Does this sound like you?
* You’re spending way too much time trying to network online and are on networking overload.
* You’re trying to keep up with all the threads that relate to your business in all the social networking groups you’ve joined.
* You’re also monitoring all the discussion lists you’re on looking for an opportunity to jump in and share your pearls of wisdom with the others on the list.
* You’re afraid to keep track of the hours you spend in online networking because whatever the number is, it’s way too high.
* You’ve just gotten an invitation to join yet another social networking group and while you’re very flattered, you realize if you join one more group in an effort to network your way to a full client roster, you won’t need any new clients because you’ll be out of business
* You’re spending so much time trying to master online networking that you’ve totally neglected the face-to-face networking that has been working for millions of people for centuries. (Come on, how do you think people built their businesses before the Internet came along?)
I mean, seriously, how much time can you afford to take away from your work to keep current on all the goings on in all the online networking groups you belong to without your business starting to spiral downward?
There is a solution to all this online networking mania and it’s very simple: Cut back on your online networking and up your offline networking. See? I told you it was simple!
Yes, I know, you don’t have time to get in the car, travel to an event, and spend a couple of hours with people you don’t know and will probably never see again, right?
You’ve been to lots of networking mixers and it never seemed to work for you. You’re shy and you don’t want to appear pushy.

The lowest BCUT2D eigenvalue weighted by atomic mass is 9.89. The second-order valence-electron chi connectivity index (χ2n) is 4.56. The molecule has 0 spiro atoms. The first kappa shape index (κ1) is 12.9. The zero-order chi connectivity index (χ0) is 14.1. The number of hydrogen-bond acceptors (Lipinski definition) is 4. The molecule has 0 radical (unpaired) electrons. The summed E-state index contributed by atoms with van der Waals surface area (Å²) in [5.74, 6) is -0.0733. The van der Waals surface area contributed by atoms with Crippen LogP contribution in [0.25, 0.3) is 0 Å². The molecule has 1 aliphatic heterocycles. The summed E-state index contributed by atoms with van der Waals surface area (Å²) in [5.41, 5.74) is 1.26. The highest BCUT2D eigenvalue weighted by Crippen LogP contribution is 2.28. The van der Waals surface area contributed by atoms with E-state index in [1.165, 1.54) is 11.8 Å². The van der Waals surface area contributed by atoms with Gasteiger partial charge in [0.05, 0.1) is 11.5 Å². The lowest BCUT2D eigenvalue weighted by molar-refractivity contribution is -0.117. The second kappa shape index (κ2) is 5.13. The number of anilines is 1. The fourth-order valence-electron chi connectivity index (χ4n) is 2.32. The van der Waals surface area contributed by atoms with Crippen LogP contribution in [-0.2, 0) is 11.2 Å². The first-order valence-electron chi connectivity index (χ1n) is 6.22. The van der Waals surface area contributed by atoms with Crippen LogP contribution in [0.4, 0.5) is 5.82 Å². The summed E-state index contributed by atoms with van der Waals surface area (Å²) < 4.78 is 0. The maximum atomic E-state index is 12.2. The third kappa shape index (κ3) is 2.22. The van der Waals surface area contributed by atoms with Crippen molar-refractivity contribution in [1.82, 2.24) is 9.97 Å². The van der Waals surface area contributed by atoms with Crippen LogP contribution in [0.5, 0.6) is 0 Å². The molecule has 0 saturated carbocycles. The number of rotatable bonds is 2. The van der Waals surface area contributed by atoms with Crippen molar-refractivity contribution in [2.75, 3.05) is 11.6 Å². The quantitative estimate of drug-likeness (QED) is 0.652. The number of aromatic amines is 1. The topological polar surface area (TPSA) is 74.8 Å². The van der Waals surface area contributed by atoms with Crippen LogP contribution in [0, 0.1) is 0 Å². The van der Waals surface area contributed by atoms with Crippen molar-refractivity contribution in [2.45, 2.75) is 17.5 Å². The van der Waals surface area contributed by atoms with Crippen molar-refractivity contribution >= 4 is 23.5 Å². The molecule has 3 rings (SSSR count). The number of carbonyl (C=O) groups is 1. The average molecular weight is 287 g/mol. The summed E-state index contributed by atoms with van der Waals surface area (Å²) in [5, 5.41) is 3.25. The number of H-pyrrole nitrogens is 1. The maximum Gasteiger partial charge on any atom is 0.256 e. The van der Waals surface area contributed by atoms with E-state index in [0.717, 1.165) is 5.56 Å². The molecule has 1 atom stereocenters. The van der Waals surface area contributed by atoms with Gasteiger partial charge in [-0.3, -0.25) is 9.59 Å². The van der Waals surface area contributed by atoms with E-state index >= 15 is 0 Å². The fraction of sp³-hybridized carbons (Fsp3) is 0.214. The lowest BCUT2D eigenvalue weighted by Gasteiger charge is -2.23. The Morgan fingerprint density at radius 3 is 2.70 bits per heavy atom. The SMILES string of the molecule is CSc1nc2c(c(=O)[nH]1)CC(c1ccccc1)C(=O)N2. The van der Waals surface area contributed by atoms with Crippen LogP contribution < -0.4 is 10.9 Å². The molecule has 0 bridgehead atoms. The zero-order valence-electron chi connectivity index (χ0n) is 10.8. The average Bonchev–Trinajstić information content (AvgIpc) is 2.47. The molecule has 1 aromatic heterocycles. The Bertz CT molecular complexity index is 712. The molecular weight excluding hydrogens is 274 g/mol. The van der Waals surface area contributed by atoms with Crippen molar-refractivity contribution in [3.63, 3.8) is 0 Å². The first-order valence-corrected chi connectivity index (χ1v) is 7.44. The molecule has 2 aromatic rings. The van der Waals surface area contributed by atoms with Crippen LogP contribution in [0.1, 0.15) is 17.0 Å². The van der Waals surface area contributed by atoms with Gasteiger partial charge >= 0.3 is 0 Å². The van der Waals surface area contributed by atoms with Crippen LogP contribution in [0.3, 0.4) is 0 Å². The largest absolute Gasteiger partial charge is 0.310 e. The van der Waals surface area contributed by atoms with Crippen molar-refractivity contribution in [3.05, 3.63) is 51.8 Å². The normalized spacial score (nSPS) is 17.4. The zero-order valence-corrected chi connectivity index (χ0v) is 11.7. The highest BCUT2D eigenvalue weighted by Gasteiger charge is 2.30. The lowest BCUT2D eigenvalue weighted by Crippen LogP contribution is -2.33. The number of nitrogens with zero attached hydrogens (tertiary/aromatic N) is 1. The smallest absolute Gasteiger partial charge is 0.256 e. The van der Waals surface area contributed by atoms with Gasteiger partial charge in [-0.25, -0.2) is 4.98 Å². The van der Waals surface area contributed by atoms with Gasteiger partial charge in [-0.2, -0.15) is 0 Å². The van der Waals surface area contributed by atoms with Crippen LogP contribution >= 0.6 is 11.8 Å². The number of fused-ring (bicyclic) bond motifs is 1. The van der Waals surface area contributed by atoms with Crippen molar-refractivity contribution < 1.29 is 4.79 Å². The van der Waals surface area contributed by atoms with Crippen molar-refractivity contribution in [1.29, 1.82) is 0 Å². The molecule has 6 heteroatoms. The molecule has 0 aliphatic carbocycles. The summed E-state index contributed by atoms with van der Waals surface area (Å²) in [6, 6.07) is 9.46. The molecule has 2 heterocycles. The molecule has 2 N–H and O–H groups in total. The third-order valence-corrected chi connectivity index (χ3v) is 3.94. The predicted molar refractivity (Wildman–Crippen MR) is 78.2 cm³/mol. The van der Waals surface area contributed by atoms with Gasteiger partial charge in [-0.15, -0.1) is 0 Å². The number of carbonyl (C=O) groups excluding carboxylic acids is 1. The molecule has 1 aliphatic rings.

Any of this sound familiar? I’m not surprised; I’ve heard it all a million times.
If that’s what you’ve been thinking, you may not understand what networking really is and how it works, and trust me, you’re not alone in this. I have found that the biggest misconception about “networking” is that people think the term is synonymous with going to formal networking events.
That couldn’t be any further from the truth. Networking starts by forming relationships with people, getting to know them and understanding what their needs are while they are likewise getting to know you and understanding your needs.
You can start these powerful relationships anywhere-at your kid’s soccer game, on the commuter train, at the hairdresser’s or at the doctor’s office-so if you’re reluctant to go to networking events, fear not; there are lots of other ways to start the networking ball rolling.
If, however, you do chose to include networking functions in your networking plan, please do yourself a favor and make sure you do everything you possibly can to optimize the experience.
That means, among other things:
* Attending functions where members of your target market (or those who have access to them) will be.
* Crafting a self-introduction that will grab people’s attention and have them practically begging for you to tell them more.
* Knowing in advance exactly whom you want to meet and what you want to get out of the event.
* Having a follow-up plan to stay in touch with the people you meet and deepen the relationships you began at the event.
* Resisting the temptation to sell your product or services at the function.
* Having a list of open-ended questions in your head so you will never be at a loss for something to say.
These are only a few of the things that can help you get the most out of any networking event so you attract more clients than you ever imagined possible, easily and inexpensively. There are others, but the bottom line is this:
BOTTOM LINE: If you want to grow your business, step away from the computer and do what the great sales trainer, Floyd Wickman, has been preaching for years. He says the key to getting more customers and clients comes down to three simple letters: “STP: See The People…belly to belly.”